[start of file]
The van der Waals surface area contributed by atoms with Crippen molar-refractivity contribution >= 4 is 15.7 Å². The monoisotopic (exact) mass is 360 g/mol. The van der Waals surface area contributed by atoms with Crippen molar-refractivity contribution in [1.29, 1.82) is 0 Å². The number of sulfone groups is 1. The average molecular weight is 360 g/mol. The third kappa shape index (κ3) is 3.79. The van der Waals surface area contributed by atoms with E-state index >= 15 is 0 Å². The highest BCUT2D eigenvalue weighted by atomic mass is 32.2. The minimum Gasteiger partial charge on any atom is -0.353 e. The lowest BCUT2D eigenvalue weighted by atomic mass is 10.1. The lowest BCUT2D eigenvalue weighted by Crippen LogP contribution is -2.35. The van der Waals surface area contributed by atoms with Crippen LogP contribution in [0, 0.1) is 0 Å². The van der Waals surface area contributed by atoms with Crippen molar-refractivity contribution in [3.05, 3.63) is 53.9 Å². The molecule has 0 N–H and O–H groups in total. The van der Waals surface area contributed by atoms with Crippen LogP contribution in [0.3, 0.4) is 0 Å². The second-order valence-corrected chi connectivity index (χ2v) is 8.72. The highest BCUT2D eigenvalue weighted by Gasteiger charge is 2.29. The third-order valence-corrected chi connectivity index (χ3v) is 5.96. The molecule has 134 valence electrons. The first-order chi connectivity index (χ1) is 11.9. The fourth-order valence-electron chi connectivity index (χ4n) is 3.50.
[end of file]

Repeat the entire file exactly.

The van der Waals surface area contributed by atoms with Crippen molar-refractivity contribution >= 4 is 15.7 Å². The monoisotopic (exact) mass is 360 g/mol. The van der Waals surface area contributed by atoms with Crippen molar-refractivity contribution in [1.29, 1.82) is 0 Å². The number of sulfone groups is 1. The average molecular weight is 360 g/mol. The third kappa shape index (κ3) is 3.79. The van der Waals surface area contributed by atoms with E-state index >= 15 is 0 Å². The highest BCUT2D eigenvalue weighted by atomic mass is 32.2. The minimum Gasteiger partial charge on any atom is -0.353 e. The lowest BCUT2D eigenvalue weighted by atomic mass is 10.1. The lowest BCUT2D eigenvalue weighted by Crippen LogP contribution is -2.35. The van der Waals surface area contributed by atoms with Crippen LogP contribution in [0, 0.1) is 0 Å². The van der Waals surface area contributed by atoms with Crippen molar-refractivity contribution in [3.05, 3.63) is 53.9 Å². The molecule has 0 N–H and O–H groups in total. The van der Waals surface area contributed by atoms with Crippen LogP contribution in [0.3, 0.4) is 0 Å². The second-order valence-corrected chi connectivity index (χ2v) is 8.72. The highest BCUT2D eigenvalue weighted by Gasteiger charge is 2.29. The third-order valence-corrected chi connectivity index (χ3v) is 5.96. The molecule has 134 valence electrons. The first-order chi connectivity index (χ1) is 11.9. The fourth-order valence-electron chi connectivity index (χ4n) is 3.50.